What is that blue stuff all over the sidewalk?
I've been explaining to Younger Son for years that the blue crystals and stains on sidewalks in cold weather are salt that help melt the ice. But it’s taken lots of experimenting with salt for him to get how that could possibly be so. The other day he asked for some salt to take outside and was at it again. We used two types of salt to see if one melted faster (the sea salt did seem a wee bit faster). Next time we will test out sugar, which also lowers the freezing temperature of water.
What you need:
- ¼ cup of sea salt
- ¼ cup of table salt
- ¼ cup of sugar
- Let your child pick out some other things around the kitchen to test (Pepper? Cinnamon? Hot cocoa mix? Meat seasoning?)
- 4 or more ice blocks (made ahead of time by filling food storage containers with water and setting in freezer or outdoors overnight)
- Smooth surface for a work area (we used a sled)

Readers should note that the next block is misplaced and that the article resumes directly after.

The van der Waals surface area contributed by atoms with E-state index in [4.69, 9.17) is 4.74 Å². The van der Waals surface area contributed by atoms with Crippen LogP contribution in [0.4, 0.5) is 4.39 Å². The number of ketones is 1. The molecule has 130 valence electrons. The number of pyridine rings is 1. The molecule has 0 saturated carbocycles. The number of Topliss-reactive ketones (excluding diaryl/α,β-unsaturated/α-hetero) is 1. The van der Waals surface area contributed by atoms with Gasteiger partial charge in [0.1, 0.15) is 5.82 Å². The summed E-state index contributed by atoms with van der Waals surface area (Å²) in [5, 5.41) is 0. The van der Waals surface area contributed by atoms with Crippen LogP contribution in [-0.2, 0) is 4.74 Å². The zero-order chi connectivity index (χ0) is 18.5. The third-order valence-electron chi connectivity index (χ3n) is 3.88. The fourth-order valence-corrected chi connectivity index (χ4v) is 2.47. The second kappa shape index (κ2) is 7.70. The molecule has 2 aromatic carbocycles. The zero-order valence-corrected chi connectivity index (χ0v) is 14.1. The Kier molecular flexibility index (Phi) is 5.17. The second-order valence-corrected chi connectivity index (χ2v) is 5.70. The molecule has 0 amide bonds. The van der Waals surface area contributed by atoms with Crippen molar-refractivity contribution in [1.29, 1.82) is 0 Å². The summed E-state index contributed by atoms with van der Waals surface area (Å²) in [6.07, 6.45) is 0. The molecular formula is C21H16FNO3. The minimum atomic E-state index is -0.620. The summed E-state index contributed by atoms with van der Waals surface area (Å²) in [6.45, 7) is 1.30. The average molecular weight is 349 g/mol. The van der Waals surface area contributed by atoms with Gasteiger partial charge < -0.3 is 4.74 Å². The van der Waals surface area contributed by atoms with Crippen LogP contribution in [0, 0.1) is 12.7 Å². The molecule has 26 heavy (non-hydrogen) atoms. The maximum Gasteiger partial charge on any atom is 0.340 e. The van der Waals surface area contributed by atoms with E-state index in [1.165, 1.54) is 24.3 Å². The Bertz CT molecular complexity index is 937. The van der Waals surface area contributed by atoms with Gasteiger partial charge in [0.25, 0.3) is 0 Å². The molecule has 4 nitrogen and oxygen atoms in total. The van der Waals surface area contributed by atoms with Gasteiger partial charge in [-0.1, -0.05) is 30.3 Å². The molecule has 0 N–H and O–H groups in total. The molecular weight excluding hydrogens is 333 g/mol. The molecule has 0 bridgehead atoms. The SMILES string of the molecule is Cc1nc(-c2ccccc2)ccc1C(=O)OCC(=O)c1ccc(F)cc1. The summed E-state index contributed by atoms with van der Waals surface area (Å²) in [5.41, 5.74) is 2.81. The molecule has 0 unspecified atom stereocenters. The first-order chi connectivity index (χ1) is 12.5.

1. Loosen the blocks of ice and let your child examine them. It’s okay to break them up into pieces.
2. When you are ready to start the activity, set each piece of ice on work surface with at least a few inches in between.
3. Sprinkle each substance on a different piece of ice.
4. Leave one piece of ice untouched as a control.
5. Go and play while you wait! Check back frequently.
6. Discuss your results. This activity is more for fun than scientific study, although it’s a little of both. Lots of things can affect the rate at which the ice melts – the size of the ice, the amount of salt or sugar added, the temperature of the substance put onto the ice, etc.